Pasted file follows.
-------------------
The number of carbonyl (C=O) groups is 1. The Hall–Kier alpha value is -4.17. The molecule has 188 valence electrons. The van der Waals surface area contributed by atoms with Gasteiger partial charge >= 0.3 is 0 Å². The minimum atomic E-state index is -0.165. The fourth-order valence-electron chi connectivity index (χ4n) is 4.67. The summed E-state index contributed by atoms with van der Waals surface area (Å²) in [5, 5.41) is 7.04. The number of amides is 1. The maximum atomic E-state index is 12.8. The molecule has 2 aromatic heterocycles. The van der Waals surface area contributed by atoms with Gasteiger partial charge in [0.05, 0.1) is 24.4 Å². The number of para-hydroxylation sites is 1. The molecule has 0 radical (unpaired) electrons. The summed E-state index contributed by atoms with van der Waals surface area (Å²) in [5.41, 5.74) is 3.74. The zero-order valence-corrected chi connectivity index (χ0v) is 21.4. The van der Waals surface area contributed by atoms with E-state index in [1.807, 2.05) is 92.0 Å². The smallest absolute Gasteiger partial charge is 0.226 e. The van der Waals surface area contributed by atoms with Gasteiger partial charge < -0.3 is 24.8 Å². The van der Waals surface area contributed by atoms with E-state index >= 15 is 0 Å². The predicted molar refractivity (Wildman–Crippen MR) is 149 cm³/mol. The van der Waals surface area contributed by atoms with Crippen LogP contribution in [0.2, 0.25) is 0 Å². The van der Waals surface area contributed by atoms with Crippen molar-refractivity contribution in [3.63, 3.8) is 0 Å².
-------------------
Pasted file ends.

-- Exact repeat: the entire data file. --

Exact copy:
The number of carbonyl (C=O) groups is 1. The Hall–Kier alpha value is -4.17. The molecule has 188 valence electrons. The van der Waals surface area contributed by atoms with Gasteiger partial charge >= 0.3 is 0 Å². The minimum atomic E-state index is -0.165. The fourth-order valence-electron chi connectivity index (χ4n) is 4.67. The summed E-state index contributed by atoms with van der Waals surface area (Å²) in [5, 5.41) is 7.04. The number of amides is 1. The maximum atomic E-state index is 12.8. The molecule has 2 aromatic heterocycles. The van der Waals surface area contributed by atoms with Gasteiger partial charge in [0.05, 0.1) is 24.4 Å². The number of para-hydroxylation sites is 1. The molecule has 0 radical (unpaired) electrons. The summed E-state index contributed by atoms with van der Waals surface area (Å²) in [5.41, 5.74) is 3.74. The zero-order valence-corrected chi connectivity index (χ0v) is 21.4. The van der Waals surface area contributed by atoms with E-state index in [1.807, 2.05) is 92.0 Å². The smallest absolute Gasteiger partial charge is 0.226 e. The van der Waals surface area contributed by atoms with Gasteiger partial charge < -0.3 is 24.8 Å². The van der Waals surface area contributed by atoms with E-state index >= 15 is 0 Å². The predicted molar refractivity (Wildman–Crippen MR) is 149 cm³/mol. The van der Waals surface area contributed by atoms with Crippen LogP contribution in [0.2, 0.25) is 0 Å². The van der Waals surface area contributed by atoms with Crippen molar-refractivity contribution in [3.63, 3.8) is 0 Å².